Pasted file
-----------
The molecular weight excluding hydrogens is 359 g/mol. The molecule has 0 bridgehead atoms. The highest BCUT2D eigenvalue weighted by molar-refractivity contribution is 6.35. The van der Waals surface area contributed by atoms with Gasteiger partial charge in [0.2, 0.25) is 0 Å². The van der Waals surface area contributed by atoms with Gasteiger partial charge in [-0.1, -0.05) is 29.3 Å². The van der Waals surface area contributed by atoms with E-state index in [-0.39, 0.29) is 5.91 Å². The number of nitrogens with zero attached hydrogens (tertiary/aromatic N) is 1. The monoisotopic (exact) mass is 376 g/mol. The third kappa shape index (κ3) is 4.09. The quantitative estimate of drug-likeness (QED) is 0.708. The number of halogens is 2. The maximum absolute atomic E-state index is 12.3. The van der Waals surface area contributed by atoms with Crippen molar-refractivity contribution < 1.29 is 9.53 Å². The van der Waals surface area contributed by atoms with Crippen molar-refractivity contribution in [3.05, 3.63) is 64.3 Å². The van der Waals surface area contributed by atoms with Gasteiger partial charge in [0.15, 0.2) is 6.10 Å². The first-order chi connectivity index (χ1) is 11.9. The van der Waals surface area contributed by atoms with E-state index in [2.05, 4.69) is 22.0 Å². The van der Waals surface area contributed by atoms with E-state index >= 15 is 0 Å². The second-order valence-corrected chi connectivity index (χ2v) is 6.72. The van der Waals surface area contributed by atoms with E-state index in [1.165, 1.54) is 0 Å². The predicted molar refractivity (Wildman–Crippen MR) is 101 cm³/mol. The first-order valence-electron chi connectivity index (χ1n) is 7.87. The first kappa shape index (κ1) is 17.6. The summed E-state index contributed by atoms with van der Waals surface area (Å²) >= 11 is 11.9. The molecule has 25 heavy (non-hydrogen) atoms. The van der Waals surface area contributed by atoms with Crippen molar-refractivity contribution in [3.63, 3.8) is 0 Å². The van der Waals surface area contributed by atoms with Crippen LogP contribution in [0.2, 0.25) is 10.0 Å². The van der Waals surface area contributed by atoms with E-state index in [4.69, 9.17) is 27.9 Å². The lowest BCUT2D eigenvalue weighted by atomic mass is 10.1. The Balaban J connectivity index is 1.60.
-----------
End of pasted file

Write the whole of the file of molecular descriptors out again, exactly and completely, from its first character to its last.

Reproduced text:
The molecular weight excluding hydrogens is 359 g/mol. The molecule has 0 bridgehead atoms. The highest BCUT2D eigenvalue weighted by molar-refractivity contribution is 6.35. The van der Waals surface area contributed by atoms with Gasteiger partial charge in [0.2, 0.25) is 0 Å². The van der Waals surface area contributed by atoms with Gasteiger partial charge in [-0.1, -0.05) is 29.3 Å². The van der Waals surface area contributed by atoms with E-state index in [-0.39, 0.29) is 5.91 Å². The number of nitrogens with zero attached hydrogens (tertiary/aromatic N) is 1. The monoisotopic (exact) mass is 376 g/mol. The third kappa shape index (κ3) is 4.09. The quantitative estimate of drug-likeness (QED) is 0.708. The number of halogens is 2. The maximum absolute atomic E-state index is 12.3. The van der Waals surface area contributed by atoms with Crippen molar-refractivity contribution < 1.29 is 9.53 Å². The van der Waals surface area contributed by atoms with Crippen molar-refractivity contribution in [3.05, 3.63) is 64.3 Å². The van der Waals surface area contributed by atoms with Gasteiger partial charge in [0.15, 0.2) is 6.10 Å². The first-order chi connectivity index (χ1) is 11.9. The van der Waals surface area contributed by atoms with E-state index in [2.05, 4.69) is 22.0 Å². The van der Waals surface area contributed by atoms with E-state index >= 15 is 0 Å². The second-order valence-corrected chi connectivity index (χ2v) is 6.72. The van der Waals surface area contributed by atoms with E-state index in [1.165, 1.54) is 0 Å². The predicted molar refractivity (Wildman–Crippen MR) is 101 cm³/mol. The first-order valence-electron chi connectivity index (χ1n) is 7.87. The first kappa shape index (κ1) is 17.6. The summed E-state index contributed by atoms with van der Waals surface area (Å²) >= 11 is 11.9. The molecule has 25 heavy (non-hydrogen) atoms. The van der Waals surface area contributed by atoms with Crippen molar-refractivity contribution in [3.63, 3.8) is 0 Å². The van der Waals surface area contributed by atoms with Crippen LogP contribution in [0.2, 0.25) is 10.0 Å². The van der Waals surface area contributed by atoms with E-state index in [4.69, 9.17) is 27.9 Å². The lowest BCUT2D eigenvalue weighted by atomic mass is 10.1. The Balaban J connectivity index is 1.60.